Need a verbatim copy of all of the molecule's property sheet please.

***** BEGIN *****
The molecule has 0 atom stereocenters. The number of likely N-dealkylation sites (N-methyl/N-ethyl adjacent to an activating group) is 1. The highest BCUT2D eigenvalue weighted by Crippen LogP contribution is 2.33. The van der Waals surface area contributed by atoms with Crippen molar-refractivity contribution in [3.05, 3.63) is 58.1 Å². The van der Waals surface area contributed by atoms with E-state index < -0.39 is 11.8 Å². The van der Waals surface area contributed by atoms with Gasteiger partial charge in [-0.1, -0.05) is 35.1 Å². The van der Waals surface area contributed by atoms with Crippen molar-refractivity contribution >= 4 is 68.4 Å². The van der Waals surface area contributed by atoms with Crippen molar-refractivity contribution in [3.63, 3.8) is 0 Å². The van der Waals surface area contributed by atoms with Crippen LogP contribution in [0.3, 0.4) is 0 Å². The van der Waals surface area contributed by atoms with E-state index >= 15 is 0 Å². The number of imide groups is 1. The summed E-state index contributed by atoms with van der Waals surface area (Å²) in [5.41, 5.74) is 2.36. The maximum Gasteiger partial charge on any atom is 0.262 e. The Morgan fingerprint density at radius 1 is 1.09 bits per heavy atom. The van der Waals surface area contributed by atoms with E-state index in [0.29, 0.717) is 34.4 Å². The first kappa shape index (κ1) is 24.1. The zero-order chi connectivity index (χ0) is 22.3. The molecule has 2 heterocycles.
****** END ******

The molecule has 0 atom stereocenters. The number of likely N-dealkylation sites (N-methyl/N-ethyl adjacent to an activating group) is 1. The highest BCUT2D eigenvalue weighted by Crippen LogP contribution is 2.33. The van der Waals surface area contributed by atoms with Crippen molar-refractivity contribution in [3.05, 3.63) is 58.1 Å². The van der Waals surface area contributed by atoms with E-state index < -0.39 is 11.8 Å². The van der Waals surface area contributed by atoms with Gasteiger partial charge in [-0.1, -0.05) is 35.1 Å². The van der Waals surface area contributed by atoms with Crippen molar-refractivity contribution >= 4 is 68.4 Å². The van der Waals surface area contributed by atoms with Crippen molar-refractivity contribution in [3.63, 3.8) is 0 Å². The van der Waals surface area contributed by atoms with Crippen LogP contribution in [0.3, 0.4) is 0 Å². The van der Waals surface area contributed by atoms with E-state index >= 15 is 0 Å². The number of imide groups is 1. The summed E-state index contributed by atoms with van der Waals surface area (Å²) in [5.41, 5.74) is 2.36. The maximum Gasteiger partial charge on any atom is 0.262 e. The Morgan fingerprint density at radius 1 is 1.09 bits per heavy atom. The van der Waals surface area contributed by atoms with E-state index in [0.29, 0.717) is 34.4 Å². The first kappa shape index (κ1) is 24.1. The zero-order chi connectivity index (χ0) is 22.3. The molecule has 2 heterocycles.